In a typical operation the adhesive described in the specific example above is removed from the pot 14, applied to the insole and the insole assembled with the liner and shell in approximately 20 seconds. Pressure by the pressure plate (not shown) is applied for a period of aproximately 30 seconds at room temerature. Of course the particular times and temperatures used will vary considerably depending upon the particular hot melt foamed adhesive used and the particular materials which are being joined.
lt is important that the adhesive used permit sliding of portions of the shell thereover since, as will be readily understood, the shell must be pulled over the last and certain portions of the shell inner wall as indicated at 25 will contact the adhesive before the inside of the outer sole can be properly positioned. If the adhesive is too tacky, displacement of the insole occurs ruining the finished boot. Due to the foaming of the adhesive, the shell can be easily positioned and slid over the adhesive coated surface of the insole.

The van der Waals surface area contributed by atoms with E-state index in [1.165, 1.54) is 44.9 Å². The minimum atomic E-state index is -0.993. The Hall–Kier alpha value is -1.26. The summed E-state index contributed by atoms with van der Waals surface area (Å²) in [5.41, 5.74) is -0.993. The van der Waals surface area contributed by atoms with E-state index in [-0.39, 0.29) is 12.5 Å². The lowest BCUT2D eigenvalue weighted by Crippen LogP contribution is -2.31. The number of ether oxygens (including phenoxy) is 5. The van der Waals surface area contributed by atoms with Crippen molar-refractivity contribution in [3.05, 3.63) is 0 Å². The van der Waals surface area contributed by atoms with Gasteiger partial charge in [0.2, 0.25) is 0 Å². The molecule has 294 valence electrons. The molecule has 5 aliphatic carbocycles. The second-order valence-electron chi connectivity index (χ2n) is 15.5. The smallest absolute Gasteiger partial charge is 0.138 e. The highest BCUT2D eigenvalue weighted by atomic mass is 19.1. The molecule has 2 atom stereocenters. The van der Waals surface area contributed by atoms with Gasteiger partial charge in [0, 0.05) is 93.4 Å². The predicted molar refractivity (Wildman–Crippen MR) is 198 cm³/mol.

While specific embodiments of the present invention have been shown and described, it should be undrstood that many variations thereof are possible. For example conventional fillers and other additives can be incorporated in the thermoplastic polymers used. The adhesives of this invention can be employed in laminating various materials in applications other than the footwear method described. In all cases, the hot melt adhesive has a gas incorporated therein to reduce its viscosity and provide for better spreading and even flow in its heated state.
Therefore this invention is to be limited only by the spirit and scope of the appended claims.
What is claimed is:
1. In a method of forming a footwear article comprising an outer shell, an insole and an inner liner the improvement comprising the steps of,
fitting said liner over a last,
applying said insole to said liner with upper and lower sides of said insole having a thin, uniform layer of a molten thermoplastic, foamed, hot melt adhesive thereover,
subsequently pulling said outer shell over said liner and insole,
and applying pressure to said shell to force said liner,
insole and shell into close contact whereby they are adhered together into a finished product upon hardening of said adhesive.
2. The improvement in accordance with claim 1 wherein said molten adhesive comprises 50-85% by volume of air and is applied at a temperature in the range of from 200 to 500 F.